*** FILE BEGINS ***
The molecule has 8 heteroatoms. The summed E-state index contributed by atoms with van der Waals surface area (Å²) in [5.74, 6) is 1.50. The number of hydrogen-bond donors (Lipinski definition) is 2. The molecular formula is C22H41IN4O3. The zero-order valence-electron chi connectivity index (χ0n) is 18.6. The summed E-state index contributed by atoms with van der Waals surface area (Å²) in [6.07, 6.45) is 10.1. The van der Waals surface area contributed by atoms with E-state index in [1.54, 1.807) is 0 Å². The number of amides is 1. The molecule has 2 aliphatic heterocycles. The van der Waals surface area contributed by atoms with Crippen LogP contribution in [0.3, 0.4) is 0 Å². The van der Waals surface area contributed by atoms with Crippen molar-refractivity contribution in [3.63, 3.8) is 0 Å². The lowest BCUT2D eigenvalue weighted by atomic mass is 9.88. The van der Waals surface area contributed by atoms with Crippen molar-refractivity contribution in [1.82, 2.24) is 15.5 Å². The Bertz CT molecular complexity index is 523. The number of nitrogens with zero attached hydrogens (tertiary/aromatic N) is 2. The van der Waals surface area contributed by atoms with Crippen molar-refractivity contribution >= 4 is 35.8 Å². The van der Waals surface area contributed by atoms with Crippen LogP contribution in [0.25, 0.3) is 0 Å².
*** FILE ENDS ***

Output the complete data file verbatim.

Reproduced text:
The molecule has 8 heteroatoms. The summed E-state index contributed by atoms with van der Waals surface area (Å²) in [5.74, 6) is 1.50. The number of hydrogen-bond donors (Lipinski definition) is 2. The molecular formula is C22H41IN4O3. The zero-order valence-electron chi connectivity index (χ0n) is 18.6. The summed E-state index contributed by atoms with van der Waals surface area (Å²) in [6.07, 6.45) is 10.1. The van der Waals surface area contributed by atoms with E-state index in [1.54, 1.807) is 0 Å². The number of amides is 1. The molecule has 2 aliphatic heterocycles. The van der Waals surface area contributed by atoms with Crippen LogP contribution in [0.3, 0.4) is 0 Å². The van der Waals surface area contributed by atoms with Crippen molar-refractivity contribution in [3.63, 3.8) is 0 Å². The lowest BCUT2D eigenvalue weighted by atomic mass is 9.88. The van der Waals surface area contributed by atoms with Crippen molar-refractivity contribution in [1.82, 2.24) is 15.5 Å². The Bertz CT molecular complexity index is 523. The number of nitrogens with zero attached hydrogens (tertiary/aromatic N) is 2. The van der Waals surface area contributed by atoms with Crippen molar-refractivity contribution >= 4 is 35.8 Å². The van der Waals surface area contributed by atoms with Crippen LogP contribution in [0.25, 0.3) is 0 Å².